The number of out of work Americans has fallen to the lowest level since 2008 after some federal workers, who were counted as jobless in October, returned to work after a 16-day partial shutdown of the government.

The US Labor Department revealed that the jobless rate fell to a five-year low of 7% after nonfarm payrolls increased by 203,000 new jobs last month.

The results smashed expectations after analysts forecasted payrolls rising 180,000 last month and the unemployment rate falling to 7.2% from 7.3%.

The partial US government shutdown in October was the first for the government in 17 years.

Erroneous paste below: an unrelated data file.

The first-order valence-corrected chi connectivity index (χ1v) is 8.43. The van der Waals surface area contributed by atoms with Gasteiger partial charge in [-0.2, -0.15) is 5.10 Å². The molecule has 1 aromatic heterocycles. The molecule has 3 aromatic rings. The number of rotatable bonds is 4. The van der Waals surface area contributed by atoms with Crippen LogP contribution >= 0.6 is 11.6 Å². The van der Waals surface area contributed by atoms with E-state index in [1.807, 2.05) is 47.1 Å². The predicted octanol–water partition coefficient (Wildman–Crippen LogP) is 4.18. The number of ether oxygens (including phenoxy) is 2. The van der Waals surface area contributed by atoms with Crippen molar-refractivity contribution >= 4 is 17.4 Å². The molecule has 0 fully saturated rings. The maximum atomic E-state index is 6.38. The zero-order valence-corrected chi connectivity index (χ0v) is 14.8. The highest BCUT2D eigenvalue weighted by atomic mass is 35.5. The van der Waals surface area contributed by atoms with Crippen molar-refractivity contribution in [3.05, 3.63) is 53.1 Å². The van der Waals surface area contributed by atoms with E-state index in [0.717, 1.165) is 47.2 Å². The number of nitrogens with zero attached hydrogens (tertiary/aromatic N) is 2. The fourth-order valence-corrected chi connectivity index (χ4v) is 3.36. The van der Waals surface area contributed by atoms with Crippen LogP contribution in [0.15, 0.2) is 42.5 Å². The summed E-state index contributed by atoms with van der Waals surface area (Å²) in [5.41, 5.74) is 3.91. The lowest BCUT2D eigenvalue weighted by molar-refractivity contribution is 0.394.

The last time it was shut down was in 1995-96 when services were suspended for a record 21 days.

More than 800,000 US government workers, including 400,000 from the defence department, were forced to take unpaid leave.

The White House estimated at the time that it would cost the economy $10bn (£6.19bn, €7.4bn).

According to a recent survey, Americans are preparing for another US government shutdown in 2014 after a national opinion poll revealed that two thirds of citizens believe it is likely that a political impasse over the country's debt ceiling will reoccur.

According to a national public opinion poll commissioned by Research!America and the American Society of Hematology, 65% of Americans believe that Congress will disagree on the country's deficit and budget issues.

Out of this group, sentiment is shared across all party affiliations; Democrats (66%), Republicans (65%) and Independents (65%).